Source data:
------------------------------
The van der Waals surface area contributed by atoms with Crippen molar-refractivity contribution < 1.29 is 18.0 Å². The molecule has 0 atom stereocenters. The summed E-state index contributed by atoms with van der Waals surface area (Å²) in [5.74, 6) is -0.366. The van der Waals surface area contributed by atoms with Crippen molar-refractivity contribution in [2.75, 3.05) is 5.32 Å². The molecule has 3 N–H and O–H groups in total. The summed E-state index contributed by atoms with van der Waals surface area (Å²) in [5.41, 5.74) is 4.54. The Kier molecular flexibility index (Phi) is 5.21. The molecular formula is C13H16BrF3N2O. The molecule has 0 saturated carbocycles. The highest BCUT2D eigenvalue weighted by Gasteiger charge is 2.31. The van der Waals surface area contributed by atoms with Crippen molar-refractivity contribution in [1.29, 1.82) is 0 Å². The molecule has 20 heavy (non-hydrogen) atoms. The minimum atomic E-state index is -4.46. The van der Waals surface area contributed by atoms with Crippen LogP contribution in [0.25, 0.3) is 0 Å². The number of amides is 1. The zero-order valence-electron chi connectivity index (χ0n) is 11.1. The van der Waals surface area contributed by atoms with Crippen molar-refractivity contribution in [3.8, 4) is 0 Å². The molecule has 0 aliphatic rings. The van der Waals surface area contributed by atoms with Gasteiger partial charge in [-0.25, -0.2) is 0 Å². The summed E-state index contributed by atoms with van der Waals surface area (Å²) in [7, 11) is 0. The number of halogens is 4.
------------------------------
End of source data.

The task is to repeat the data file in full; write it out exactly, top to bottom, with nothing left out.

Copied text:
The van der Waals surface area contributed by atoms with Crippen molar-refractivity contribution < 1.29 is 18.0 Å². The molecule has 0 atom stereocenters. The summed E-state index contributed by atoms with van der Waals surface area (Å²) in [5.74, 6) is -0.366. The van der Waals surface area contributed by atoms with Crippen molar-refractivity contribution in [2.75, 3.05) is 5.32 Å². The molecule has 3 N–H and O–H groups in total. The summed E-state index contributed by atoms with van der Waals surface area (Å²) in [5.41, 5.74) is 4.54. The Kier molecular flexibility index (Phi) is 5.21. The molecular formula is C13H16BrF3N2O. The molecule has 0 saturated carbocycles. The highest BCUT2D eigenvalue weighted by Gasteiger charge is 2.31. The van der Waals surface area contributed by atoms with Crippen molar-refractivity contribution in [1.29, 1.82) is 0 Å². The molecule has 20 heavy (non-hydrogen) atoms. The minimum atomic E-state index is -4.46. The van der Waals surface area contributed by atoms with Crippen LogP contribution in [0.25, 0.3) is 0 Å². The number of amides is 1. The zero-order valence-electron chi connectivity index (χ0n) is 11.1. The van der Waals surface area contributed by atoms with Crippen molar-refractivity contribution in [3.8, 4) is 0 Å². The molecule has 0 aliphatic rings. The van der Waals surface area contributed by atoms with Gasteiger partial charge in [-0.25, -0.2) is 0 Å². The summed E-state index contributed by atoms with van der Waals surface area (Å²) in [7, 11) is 0. The number of halogens is 4.